Friday, 16 November 1990 Washington, DC
1. AT CERN, "NOBEL DREAMS" ARE TROUBLED BY MONEY PROBLEMS.
at the European accelerator in Geneva has been slowed down by a
"work to rules" strike. The staff is refusing to use personal
autos on lab business and all communication is by written memo--
no e-mail, phone or FAX messages. It began as a one-day strike
last June to protest CERN salaries and benefits, which have not
kept up with the cost of living for six years. Carlo Rubbia, CERN
director, negotiated an agreement with the staff, but in October,
the CERN Council, made up of representatives of the participating
countries, rejected the agreement, precipitating the slowdown.
2. THE CONTROVERSY HAS FOCUSED ATTENTION ON CERN'S PENSION FUND--
from which Rubbia has been borrowing for LEP, the Large Electron
Positron collider. He is reportedly having trouble making the
interest payments. This has dampened enthusiasm for the Large
Hadron Collider project, which is intended to beat the SSC to the
Higgs boson. Germany, the largest contributor to CERN, is said to
be reluctant to go forward until CERN "puts its financial house
in order." Rubbia, meanwhile, has been pressuring the heads of
European labs not to defect to the SSC. Some European physicists
are said to be attending SSC meetings with bags over their heads.
3. CONGRESS IS CONCERNED ABOUT FOREIGN CONTRIBUTIONS TO THE SSC.
The report accompanying the SSC appropriation
(WN 19 Oct 90)
calls on the Department of Energy to "accelerate the process" of
securing firm foreign commitments. According to an article in
New Scientist, however, Japan, from which DOE hoped to get $1B,
has delayed sending a team to Waxahachie and is leaning against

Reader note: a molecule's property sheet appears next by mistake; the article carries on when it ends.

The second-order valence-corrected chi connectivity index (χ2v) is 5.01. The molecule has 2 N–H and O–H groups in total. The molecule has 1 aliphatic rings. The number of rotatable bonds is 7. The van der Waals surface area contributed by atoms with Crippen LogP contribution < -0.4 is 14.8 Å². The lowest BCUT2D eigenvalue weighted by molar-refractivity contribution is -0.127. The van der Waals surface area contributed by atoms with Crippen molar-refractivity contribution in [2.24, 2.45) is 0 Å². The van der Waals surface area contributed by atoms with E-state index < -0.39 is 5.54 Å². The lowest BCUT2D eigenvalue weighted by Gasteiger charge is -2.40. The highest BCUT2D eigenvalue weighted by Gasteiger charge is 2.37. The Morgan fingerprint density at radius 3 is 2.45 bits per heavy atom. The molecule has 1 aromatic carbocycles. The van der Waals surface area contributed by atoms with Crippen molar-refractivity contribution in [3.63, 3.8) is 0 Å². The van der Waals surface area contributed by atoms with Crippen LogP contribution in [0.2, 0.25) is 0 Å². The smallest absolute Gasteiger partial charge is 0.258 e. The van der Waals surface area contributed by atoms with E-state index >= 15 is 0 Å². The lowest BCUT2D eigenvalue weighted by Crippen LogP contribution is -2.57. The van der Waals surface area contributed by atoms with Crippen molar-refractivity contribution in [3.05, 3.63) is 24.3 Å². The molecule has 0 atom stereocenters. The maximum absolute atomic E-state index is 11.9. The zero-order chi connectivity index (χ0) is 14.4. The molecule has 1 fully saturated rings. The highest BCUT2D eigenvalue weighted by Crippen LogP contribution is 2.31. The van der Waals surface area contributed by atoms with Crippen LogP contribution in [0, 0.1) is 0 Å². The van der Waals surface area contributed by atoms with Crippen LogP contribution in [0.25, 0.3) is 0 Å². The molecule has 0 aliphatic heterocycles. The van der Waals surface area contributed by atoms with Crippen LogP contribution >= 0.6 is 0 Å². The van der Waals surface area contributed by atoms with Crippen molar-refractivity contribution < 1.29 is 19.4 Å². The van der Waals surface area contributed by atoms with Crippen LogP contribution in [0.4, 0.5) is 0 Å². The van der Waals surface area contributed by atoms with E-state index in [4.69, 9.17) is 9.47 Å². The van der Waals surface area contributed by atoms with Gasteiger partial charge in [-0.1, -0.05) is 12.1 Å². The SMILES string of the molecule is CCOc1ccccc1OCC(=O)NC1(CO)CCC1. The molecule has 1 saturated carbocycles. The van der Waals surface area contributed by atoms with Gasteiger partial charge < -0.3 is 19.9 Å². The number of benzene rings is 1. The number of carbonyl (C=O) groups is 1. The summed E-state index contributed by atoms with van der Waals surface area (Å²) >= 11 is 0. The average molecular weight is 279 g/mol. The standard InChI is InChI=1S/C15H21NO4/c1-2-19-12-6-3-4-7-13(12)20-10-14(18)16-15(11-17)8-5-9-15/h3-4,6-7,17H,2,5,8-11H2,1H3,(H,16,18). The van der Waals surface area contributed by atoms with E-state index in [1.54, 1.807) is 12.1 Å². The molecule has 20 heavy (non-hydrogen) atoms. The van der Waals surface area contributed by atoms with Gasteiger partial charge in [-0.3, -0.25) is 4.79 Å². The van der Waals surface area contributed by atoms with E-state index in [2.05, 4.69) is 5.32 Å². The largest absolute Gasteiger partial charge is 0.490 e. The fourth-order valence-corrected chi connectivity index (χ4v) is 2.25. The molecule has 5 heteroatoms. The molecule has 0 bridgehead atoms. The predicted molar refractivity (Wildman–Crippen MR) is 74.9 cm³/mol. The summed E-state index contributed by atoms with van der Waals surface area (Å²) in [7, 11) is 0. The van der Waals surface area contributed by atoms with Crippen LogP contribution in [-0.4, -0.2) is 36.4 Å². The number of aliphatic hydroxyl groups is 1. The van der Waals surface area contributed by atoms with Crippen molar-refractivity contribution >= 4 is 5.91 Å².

participation. The White House, which is pressuring Japan to
contribute to Desert Shield, is rumored to have told DOE to go
easy. The best offer has come from Soviet scientists. In spite
of near economic collapse, the Soviets would provide up to $200M
of in-kind support to one of three US consortia competing for a
contract to build a detector to search for the Higgs resonance.
4. THE BLOCH LEGACY AT NSF: PHYSICS GETS SHORTCHANGED AGAIN!
we reported two weeks ago, there is no real growth in the FY 91
NSF budget for research, which is up by only 6.2%. For physics,
things are even worse. The allocation within NSF will hold
Physics, Chemistry and Math to 4.1% to make room for things like
Centers. Materials Science goes up only 4.2% and within Materials
Science, Condensed Matter is likely to do worse than average.
5. NATIONAL MEDAL OF SCIENCE RECIPIENTS INCLUDE FIVE APS MEMBERS.
President Bush presented the award to 20 scientists on Tuesday.
Among them were Allan M. Cormack, Mildred S. Dresselhaus, Nick
Holonyak Jr, Edwin M. McMillan and Robert V. Pound, all fellows
of the American Physical Society. Millie Dresselhaus, who served
as President of APS in 1984, was described by President Bush as
"arguably the most important woman physicist of her generation."